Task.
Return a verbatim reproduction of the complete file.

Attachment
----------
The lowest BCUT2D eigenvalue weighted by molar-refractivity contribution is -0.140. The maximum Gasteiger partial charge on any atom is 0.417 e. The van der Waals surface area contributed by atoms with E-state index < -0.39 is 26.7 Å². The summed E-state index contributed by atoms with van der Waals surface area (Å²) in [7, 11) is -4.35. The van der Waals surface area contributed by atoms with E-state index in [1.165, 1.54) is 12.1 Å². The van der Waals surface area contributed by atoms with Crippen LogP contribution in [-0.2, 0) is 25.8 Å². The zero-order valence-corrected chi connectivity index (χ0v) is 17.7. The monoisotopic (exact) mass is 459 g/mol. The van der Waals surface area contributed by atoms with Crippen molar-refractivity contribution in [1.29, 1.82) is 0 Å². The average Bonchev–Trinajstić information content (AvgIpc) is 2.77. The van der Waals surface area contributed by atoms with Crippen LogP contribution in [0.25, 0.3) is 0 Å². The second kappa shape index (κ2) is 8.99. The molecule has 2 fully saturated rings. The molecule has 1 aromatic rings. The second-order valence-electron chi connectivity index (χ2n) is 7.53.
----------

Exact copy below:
The lowest BCUT2D eigenvalue weighted by molar-refractivity contribution is -0.140. The maximum Gasteiger partial charge on any atom is 0.417 e. The van der Waals surface area contributed by atoms with E-state index < -0.39 is 26.7 Å². The summed E-state index contributed by atoms with van der Waals surface area (Å²) in [7, 11) is -4.35. The van der Waals surface area contributed by atoms with E-state index in [1.165, 1.54) is 12.1 Å². The van der Waals surface area contributed by atoms with Crippen LogP contribution in [-0.2, 0) is 25.8 Å². The zero-order valence-corrected chi connectivity index (χ0v) is 17.7. The monoisotopic (exact) mass is 459 g/mol. The van der Waals surface area contributed by atoms with Crippen molar-refractivity contribution in [1.29, 1.82) is 0 Å². The average Bonchev–Trinajstić information content (AvgIpc) is 2.77. The van der Waals surface area contributed by atoms with Crippen LogP contribution in [0.25, 0.3) is 0 Å². The second kappa shape index (κ2) is 8.99. The molecule has 2 fully saturated rings. The molecule has 1 aromatic rings. The second-order valence-electron chi connectivity index (χ2n) is 7.53.